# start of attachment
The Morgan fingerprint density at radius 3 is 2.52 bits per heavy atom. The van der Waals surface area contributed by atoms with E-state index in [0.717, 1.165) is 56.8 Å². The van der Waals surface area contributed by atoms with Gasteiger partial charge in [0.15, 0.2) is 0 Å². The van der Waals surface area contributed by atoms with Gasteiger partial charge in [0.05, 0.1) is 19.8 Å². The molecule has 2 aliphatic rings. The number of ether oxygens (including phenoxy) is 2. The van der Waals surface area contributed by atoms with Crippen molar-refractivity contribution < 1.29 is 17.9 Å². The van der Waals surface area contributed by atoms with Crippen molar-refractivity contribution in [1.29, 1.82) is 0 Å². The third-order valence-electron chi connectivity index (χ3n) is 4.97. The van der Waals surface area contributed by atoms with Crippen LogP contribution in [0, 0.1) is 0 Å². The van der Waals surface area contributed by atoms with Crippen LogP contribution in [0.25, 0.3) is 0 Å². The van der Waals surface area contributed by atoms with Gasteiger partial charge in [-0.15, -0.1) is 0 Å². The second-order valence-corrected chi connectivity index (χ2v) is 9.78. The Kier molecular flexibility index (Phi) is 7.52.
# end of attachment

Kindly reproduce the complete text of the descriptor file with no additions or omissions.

The Morgan fingerprint density at radius 3 is 2.52 bits per heavy atom. The van der Waals surface area contributed by atoms with E-state index in [0.717, 1.165) is 56.8 Å². The van der Waals surface area contributed by atoms with Gasteiger partial charge in [0.15, 0.2) is 0 Å². The van der Waals surface area contributed by atoms with Gasteiger partial charge in [0.05, 0.1) is 19.8 Å². The molecule has 2 aliphatic rings. The number of ether oxygens (including phenoxy) is 2. The van der Waals surface area contributed by atoms with Crippen molar-refractivity contribution < 1.29 is 17.9 Å². The van der Waals surface area contributed by atoms with Crippen molar-refractivity contribution in [1.29, 1.82) is 0 Å². The third-order valence-electron chi connectivity index (χ3n) is 4.97. The van der Waals surface area contributed by atoms with Crippen LogP contribution in [0, 0.1) is 0 Å². The van der Waals surface area contributed by atoms with Crippen LogP contribution in [0.25, 0.3) is 0 Å². The van der Waals surface area contributed by atoms with Gasteiger partial charge in [-0.15, -0.1) is 0 Å². The second-order valence-corrected chi connectivity index (χ2v) is 9.78. The Kier molecular flexibility index (Phi) is 7.52.